The Play

(Survey of Dramatic Literature)

The Norman Conquests is a trilogy of full-length plays, Table Manners, Living Together, and Round and Round the Garden, each taking place during the same July weekend in different parts of a house and garden in suburban England. Table Manners, set in the dining room, opens on a Saturday evening as Reg and Sarah arrive to look after Reg’s invalid mother while Annie, his youngest sister, goes away for the weekend. Annie is going alone, leaving behind her friend Tom, a veterinarian who prefers animals to people and is, according to Sarah, “a trifle ponderous.” Tom has never touched Annie, who believes that he visits only when he has nothing to do.

Annie reveals that she is leaving with her sister Ruth’s husband, Norman, with whom she had sexual relations the previous Christmas, but prudish Sarah vows to stop them. Reg, on the other hand, is happy that his sister is finally going to have some romance in her life. The naïve Tom appears and says that he would have gone with Annie if she had asked. Even though Norman is in the garden waiting for her, Annie decides not to go.

Scene 2 of act 1 occurs the following morning, as Norman tries to convince Annie that he only wants to make her happy. Then Ruth appears, having been summoned by Sarah. Ruth and Norman argue about their marriage, with Ruth claiming that he has held her career back ten years. Norman discloses his adulterous plans with Annie, and Ruth laughs when he claims that they are in love.

Act 2, scene 1, takes place that evening, with Tom threatening to punch Norman for upsetting Annie. Norman attempts to enlist Sarah’s support by explaining how they are both sensitive. Ruth tells Annie that Tom loves her but needs to be coerced into action. Annie apologizes to her sister for her would-be romance with Norman. Over dinner, Norman and Ruth squabble, and dim Tom, thinking that Norman is insulting Annie, strikes him. Norman and Sarah unite in feeling misunderstood. In act 2, scene 2, the following morning, Norman suggests that Sarah needs a holiday and volunteers to go with her, promising to make her happy. She invites him to call her later. Annie tells Tom that she agreed to leave with Norman only because she was lonely, but he, as usual, fails to get the point. The play ends with Annie asking Norman to take her away.

Living Together is set in the sitting room and opens on the same Saturday evening as the previous play. Norman tries to explain to Sarah how innocent his weekend with Annie would have been, how no one would have been hurt if Annie had not told her about it. Annie tells Norman that she is fond of Tom but that communicating with the veterinarian “is terribly heavy going. Like running up hill in roller skates.” Norman continues attempting to seduce Annie, and Reg catches them kissing. Tom realizes...

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Dramatic Devices

(Survey of Dramatic Literature)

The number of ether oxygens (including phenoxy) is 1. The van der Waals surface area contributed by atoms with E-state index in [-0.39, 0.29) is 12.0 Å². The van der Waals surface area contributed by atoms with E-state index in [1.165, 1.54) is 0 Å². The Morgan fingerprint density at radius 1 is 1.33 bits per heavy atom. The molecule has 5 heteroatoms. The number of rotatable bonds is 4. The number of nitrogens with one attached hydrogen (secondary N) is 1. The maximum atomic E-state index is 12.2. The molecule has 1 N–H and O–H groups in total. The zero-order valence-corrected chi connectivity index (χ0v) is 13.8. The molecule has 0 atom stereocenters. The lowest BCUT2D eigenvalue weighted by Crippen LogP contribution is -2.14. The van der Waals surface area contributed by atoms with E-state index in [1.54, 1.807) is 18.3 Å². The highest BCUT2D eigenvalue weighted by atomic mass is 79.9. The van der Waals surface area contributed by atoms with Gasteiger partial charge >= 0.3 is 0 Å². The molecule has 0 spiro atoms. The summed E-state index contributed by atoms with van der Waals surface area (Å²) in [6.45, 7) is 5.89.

The three plays that compose The Norman Conquests are meant to stand on their own and be seen in any order. With this approach, Alan Ayckbourn achieves considerable irony and humor, especially when his audience is seeing its third play and knows what is going on offstage. Tom’s effort, in Living Together, to describe the argument going on in the dining room between Reg and Sarah is more amusing for those who have already experienced this scene. After Reg catches Annie and Norman kissing in the first play and Sarah does the same in the second, it is hilarious in the third to find all the others staring, amazed, at the passionate couple. Ayckbourn also seems to be using this device to comment on the nature of truth. The audience for one part of the trilogy thinks that it fully understands the characters and their predicaments, but each play fills in details needed for full comprehension. (The playwright may be satirizing the theatrical convention of relying on offstage events to move the action forward.)

The plays are best seen or read in the order Ayckbourn presents them in the published version. When Norman’s entrance is delayed until the second scene of Table Manners, the protagonist begins to take on almost mythic proportions and is clearly the catalyst for all the action of the trilogy. Since Table Manners ends with Annie clinging to Norman and Living Together with Sarah considering going to Bournemouth...

(The entire section is 481 words.)


(Great Characters in Literature)

Sources for Further Study

Billington, Michael. Alan Ayckbourn. London: Macmillan, 1984.

Blisten, Elmer M. “Alan Ayckbourn: A Few Jokes, Much Comedy.” Modern Drama 26 (March, 1983): 26-35.

Dukore, Bernard F. Alan Ayckbourn: A Casebook. New York: Garland, 1991.

Hayman, Ronald. “Innovation and Conservatism.” In British Theatre Since 1955: A Reassessment. New York: Oxford University Press, 1979.

Howarth, W. D. “English Humor and French Comique? The Class of Anouilh and Ayckbourn.” New Comparison 3 (Summer, 1987): 72-82.

Kerensky, Oleg. “Alan Ayckbourn.” In The New British Drama: Fourteen Playwrights Since Osborne and Pinter. London: Hamilton, 1977.

Taylor, John Russell. “Art and Commerce: The New Drama in the West End Marketplace.” In Contemporary English Drama, edited by C. W. E. Bigsby. London: E. Arnold, 1981.

Watson, Ian. Conversations with Ayckbourn. 1981. Rev. ed. Boston: Faber and Faber, 1988.